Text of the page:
IE 11 Not Supported

For optimal browsing, we recommend Chrome, Firefox or Safari browsers.

Vermont Cybersecurity Council to Extend Protection Beyond State Gov

CIO Shawn Nailor outlines the new cross-agency cyber council Vermont hopes to establish this year that would support critical infrastructure like hospitals and utilities in the event of a cyber attack.

Vermont CIO Shawn Nailor
Government Technology/David Kidd
Vermont CIO Shawn Nailor thinks government has some work to do in order to adequately protect citizen privacy.

“I don’t think anyone is ready to declare victory in either cybersecurity or privacy right now,” he said at the NASCIO Midyear conference earlier this month.

But that doesn’t mean that Vermont isn’t working to better secure residents’ personal identifiable information (PII). The state doesn’t have a chief privacy officer, but the Agency for Digital Services (ADS) is working this year to establish a Cybersecurity Critical Infrastructure Council that Nailor said would go a long way toward protecting PII that sits outside of state government systems.

The council would be a public-private partnership chaired by Nailor and include representatives from critical infrastructure systems, emergency management and homeland security, along with the state CISO. The idea is that the state government could bring some of its own lessons learned from previous experiences — such as last month when many of Vermont’s major public-facing websites went down — to bear on the security of systems like hospitals and utilities that residents regularly use.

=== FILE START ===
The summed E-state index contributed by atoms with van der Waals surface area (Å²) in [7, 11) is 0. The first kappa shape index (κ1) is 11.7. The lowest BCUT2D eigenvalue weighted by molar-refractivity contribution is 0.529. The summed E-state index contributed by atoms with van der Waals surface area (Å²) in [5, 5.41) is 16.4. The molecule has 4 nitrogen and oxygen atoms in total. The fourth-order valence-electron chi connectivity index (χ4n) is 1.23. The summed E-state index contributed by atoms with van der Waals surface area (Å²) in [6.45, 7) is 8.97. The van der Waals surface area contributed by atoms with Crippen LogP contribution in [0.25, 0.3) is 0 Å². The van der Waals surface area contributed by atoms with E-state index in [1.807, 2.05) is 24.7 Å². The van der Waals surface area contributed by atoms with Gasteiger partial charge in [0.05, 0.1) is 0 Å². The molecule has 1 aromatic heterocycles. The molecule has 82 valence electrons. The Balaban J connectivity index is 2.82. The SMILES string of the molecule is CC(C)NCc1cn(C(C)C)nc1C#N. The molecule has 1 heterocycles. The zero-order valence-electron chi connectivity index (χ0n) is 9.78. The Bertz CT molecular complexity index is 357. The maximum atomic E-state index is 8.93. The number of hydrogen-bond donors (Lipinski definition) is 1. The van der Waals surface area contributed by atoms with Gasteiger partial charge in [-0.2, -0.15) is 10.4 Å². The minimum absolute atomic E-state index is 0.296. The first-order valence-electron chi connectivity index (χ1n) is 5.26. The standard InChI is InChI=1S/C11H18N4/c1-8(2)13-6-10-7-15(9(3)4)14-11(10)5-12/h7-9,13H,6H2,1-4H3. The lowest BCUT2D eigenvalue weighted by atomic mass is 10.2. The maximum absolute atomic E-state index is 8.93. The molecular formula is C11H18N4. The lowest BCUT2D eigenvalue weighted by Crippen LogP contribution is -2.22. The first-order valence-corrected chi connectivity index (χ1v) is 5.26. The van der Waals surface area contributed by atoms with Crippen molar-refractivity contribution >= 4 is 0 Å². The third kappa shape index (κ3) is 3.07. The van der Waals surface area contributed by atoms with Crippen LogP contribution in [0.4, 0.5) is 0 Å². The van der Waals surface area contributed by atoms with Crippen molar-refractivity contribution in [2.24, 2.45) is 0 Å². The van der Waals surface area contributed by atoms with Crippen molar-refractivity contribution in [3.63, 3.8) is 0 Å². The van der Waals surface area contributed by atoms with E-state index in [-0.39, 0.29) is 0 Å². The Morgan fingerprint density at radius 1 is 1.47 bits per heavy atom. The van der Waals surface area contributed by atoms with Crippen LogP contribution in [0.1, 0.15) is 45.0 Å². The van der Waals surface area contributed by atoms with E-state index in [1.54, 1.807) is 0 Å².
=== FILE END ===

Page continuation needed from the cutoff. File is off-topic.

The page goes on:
Nailor gave the example of a 24/7 security information and event management solution that Vermont stood up last year, something that may be out of reach for smaller operations but that the state could offer as a service. Then if a water utility’s SCADA system, for example, were to face a cyber attack, ADS could support them.

“It’s a really big step,” Nailor said, “and one that I think will benefit privacy for our citizens beyond just what government services are directly.”

Lauren Kinkade is the managing editor for Government Technology magazine. She has a degree in English from the University of California, Berkeley, and more than 15 years’ experience in book and magazine publishing.
Noelle Knell is the executive editor for e.Republic, responsible for setting the overall direction for e.Republic’s editorial platforms, including <i>Government Technology</i>, <i>Governing</i>, <i>Industry Insider, Emergency Management</i> and the Center for Digital Education. She has been with e.Republic since 2011, and has decades of writing, editing and leadership experience. A California native, Noelle has worked in both state and local government, and is a graduate of the University of California, Davis, with majors in political science and American history.